Fidelis et al. [93] showed that pullout tests with coated fabrics formed a stronger bond than did the uncoated. For Portland cement matrix the maximum fiber pullout force decreased up to 85% after six months of accelerated aging. Whereas in metakaolin matrix the degradation process was retarded substantially. Therefore, polymer coatings improved the bond between fiber and matrix and reduce fiber degradation. Santos et al. [94] submitted jute fibers to one cycle of soaking and drying in an alkaline hornification treatment using calcium hydroxide (Ca(OH)2) 0.7% w/v. They observed that even with only one cycle of alkaline hornification was very efficient to remove partially the lignin and hemicelluloses from the jute fibers. In the fiber morphology, it was possible to observe an increase in the thickness of the secondary fiber wall and reduction of the lumen. The mechanical resistance increased by 70% in the max load, 176% in the tensile strength, 133% in the strain and 9% to Young’s modulus.

Geopolymer matrix composites reinforced with natural fibers

Geopolymer composites have become a promising ecological alternative for traditional cementitious materials. They are profitable, environmentally friendly and their production involves a relatively small amount of energy. They also have excellent compressive strength, durability, and good thermal properties. The addition of fibers to geopolymer composites reduces the propagation of micro cracks and inhibits brittle behavior by increasing ductility [95].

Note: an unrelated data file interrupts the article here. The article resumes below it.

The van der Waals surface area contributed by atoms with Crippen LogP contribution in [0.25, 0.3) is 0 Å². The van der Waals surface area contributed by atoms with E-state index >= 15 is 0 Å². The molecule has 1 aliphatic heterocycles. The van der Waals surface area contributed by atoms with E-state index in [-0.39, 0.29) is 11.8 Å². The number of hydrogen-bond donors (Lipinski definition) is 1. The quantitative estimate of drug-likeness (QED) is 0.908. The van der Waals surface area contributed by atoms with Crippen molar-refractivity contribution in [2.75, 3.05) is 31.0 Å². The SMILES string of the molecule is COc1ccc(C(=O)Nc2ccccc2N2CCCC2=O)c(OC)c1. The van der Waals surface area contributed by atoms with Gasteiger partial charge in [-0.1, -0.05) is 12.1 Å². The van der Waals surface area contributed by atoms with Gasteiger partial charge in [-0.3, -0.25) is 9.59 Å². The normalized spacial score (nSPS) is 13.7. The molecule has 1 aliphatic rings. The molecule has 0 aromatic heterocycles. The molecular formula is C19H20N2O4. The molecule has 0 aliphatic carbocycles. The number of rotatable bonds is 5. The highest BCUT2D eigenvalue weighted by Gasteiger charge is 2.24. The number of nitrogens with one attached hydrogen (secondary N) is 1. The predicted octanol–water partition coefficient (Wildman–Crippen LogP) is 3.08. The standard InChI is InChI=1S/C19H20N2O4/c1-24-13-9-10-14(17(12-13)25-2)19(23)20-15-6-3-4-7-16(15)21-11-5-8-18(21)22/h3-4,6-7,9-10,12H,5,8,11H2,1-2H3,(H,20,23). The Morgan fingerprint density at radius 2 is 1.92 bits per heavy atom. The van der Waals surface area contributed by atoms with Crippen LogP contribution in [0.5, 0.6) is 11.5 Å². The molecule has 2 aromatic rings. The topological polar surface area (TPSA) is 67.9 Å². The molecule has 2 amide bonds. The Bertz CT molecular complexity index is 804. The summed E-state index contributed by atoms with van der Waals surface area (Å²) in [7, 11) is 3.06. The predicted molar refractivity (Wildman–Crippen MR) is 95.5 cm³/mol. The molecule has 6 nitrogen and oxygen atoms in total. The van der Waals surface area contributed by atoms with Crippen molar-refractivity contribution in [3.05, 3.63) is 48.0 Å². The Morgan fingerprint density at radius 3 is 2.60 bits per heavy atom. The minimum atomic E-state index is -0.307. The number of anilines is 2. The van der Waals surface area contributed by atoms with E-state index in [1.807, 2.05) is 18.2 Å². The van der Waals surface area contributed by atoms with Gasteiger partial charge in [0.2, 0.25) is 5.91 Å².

Among the fiber reinforcements most used in geopolymers are inorganic fibers such as carbon and glass fibers. However, natural fibers have attracted attention because they are renewable materials, low density and low cost of obtaining [95]. The incorporation of metallic fibers increases the flexural strength since the non-metallic fibers control the contraction of the matrix due to the high contact surface [96]. The characteristics of the fibers depend on many factors such as fiber size, fiber type, elastic properties, aspect ratio (ratio of length to diameter-L/D) and fiber volume fraction. Each type of fiber can be useful for some specific function [97]. Several studies on the effect of different fibers on the geopolymer matrix will be presented below. Vegetable fibers have some advantages over synthetic fibers such as lower cost, lower density, biodegradable, renewable and abundant. These characteristics make the vegetable fibers attractive to the industries allowing their use as a reinforcing agent in geopolymers [95].